STOP elder abuse in care facilities – TIPS & SIGNS

World Health Organization (WHO) statistics show institutional elder abuse is far more prevalent than in the person’s own home setting (aka community)


Prevalence – Community dwelling Seniors

Population-based studies suggest that
between 4% and 6% of community dwelling
elderly people have experienced
some form of abuse (WHO 2002b).

Prevalence – Institutions

In a US survey, 36 % of nursing home
staff reported having witnessed at least
one incident of physical abuse of an
elderly patient in the previous year, 10 %
admitted having committed at least one
act of physical abuse themselves, and
40% said that they had psychologically
abused patients (WHO, 2002b)

Read Complete Presentation:  2010-11-09 World Health Organization institutional elder abuse stats


We can do many things to stop elder abuse in nursing homes and other care facilities:

  • Make sure facilities are proper staffed. One staff for ten elderly clients is abuse waiting to happen. This includes home care services.
  • Consider that one person cannot healthfully care for an elderly individual for long-periods of time. Look into home nursing help, hospice services, or having other family member come and help.
  • Look for good civic support from all levels of government.
  • Make sure that there is good coordination between law enforcement, care facilities, senior advocates, and adult protective services.
  • Learn more about the process. Support and create further educational opportunities for people who work with the elderly population.
  • Review abuse laws. Laws are in place at both state/provincial and national levels.
  • This includes abuse registry for perpetrators.  (more…)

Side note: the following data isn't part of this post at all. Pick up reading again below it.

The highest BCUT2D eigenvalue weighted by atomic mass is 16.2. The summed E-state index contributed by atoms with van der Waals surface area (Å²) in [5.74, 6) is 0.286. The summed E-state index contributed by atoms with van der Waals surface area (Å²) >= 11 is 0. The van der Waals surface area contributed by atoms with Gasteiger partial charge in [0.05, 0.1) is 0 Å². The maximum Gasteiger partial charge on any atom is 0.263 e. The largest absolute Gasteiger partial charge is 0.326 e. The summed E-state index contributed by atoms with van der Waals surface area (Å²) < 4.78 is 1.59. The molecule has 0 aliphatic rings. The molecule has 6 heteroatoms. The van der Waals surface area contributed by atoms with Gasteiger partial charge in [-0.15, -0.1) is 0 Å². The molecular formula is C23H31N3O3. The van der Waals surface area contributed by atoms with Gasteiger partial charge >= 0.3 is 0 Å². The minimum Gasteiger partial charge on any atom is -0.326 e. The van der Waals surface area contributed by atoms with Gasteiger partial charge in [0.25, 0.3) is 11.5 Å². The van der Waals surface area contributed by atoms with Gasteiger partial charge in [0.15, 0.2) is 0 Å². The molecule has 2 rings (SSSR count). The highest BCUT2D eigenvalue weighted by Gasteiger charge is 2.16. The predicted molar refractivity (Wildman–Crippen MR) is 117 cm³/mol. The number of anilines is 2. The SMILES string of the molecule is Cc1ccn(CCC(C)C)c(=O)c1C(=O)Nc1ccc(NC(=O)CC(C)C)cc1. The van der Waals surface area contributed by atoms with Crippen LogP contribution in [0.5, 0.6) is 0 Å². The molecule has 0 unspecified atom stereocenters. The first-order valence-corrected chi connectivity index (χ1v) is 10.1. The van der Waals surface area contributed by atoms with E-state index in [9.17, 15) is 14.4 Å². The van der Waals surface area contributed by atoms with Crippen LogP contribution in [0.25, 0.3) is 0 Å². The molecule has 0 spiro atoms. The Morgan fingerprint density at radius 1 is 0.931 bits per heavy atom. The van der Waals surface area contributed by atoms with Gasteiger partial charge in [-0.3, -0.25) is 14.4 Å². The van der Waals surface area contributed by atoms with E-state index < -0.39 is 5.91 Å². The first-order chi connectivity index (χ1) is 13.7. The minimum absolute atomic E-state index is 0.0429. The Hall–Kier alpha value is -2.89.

Granny Snatching – growing menace in North America

Granny Snatching is an insidious menace creeping across North America from which no one is safe.

This shocking disregard of the law and the rights of individuals is a fast-growing trend both in Canada and in the United States.

Find out how to protect yourself or a loved one from the courts, over-zealous agencies and family members with designs on an elderly family member’s health, wealth and freedom.

Granny Snatching - Elder Abuse WEBSITE:

Ronald Winter is an author, public relations executive, college professor and award winning journalist. He regularly writes and speaks on the military and politics.

Ron WinterRon is author of the book Masters of the Art, A Fighting Marine’s Memoir of Vietnam published by Random House, and writes Winter’s Soldier Story, his website blog column.

His newest work of non-fiction is Granny Snatching, How a 92-Year-Old Widow Fought the Courts and Her Family to Win Her Freedom.

Ron gave up an academic scholarship at the State University of New York at Albany in 1966 to join the Marines and fight in Vietnam as a helicopter crewman and machine gunner. He flew 300 combat missions and was awarded 15 Air Medals, Combat Aircrew Wings, and the Vietnamese Cross of Gallantry.

After Vietnam he earned undergraduate degrees in Electrical Engineering and English Literature. In a two-decade journalism career Ron was the recipient of several prestigious awards and a Pulitzer nomination.

He was featured in 2004 in the Library of Congress’ Veterans History Project; is an adjunct professor of communication at the University of Hartford; is a judge for the annual Connecticut Young Writers competition; and is a director for Michael J. London & Associates Public Relations firm in Trumbull, CT.

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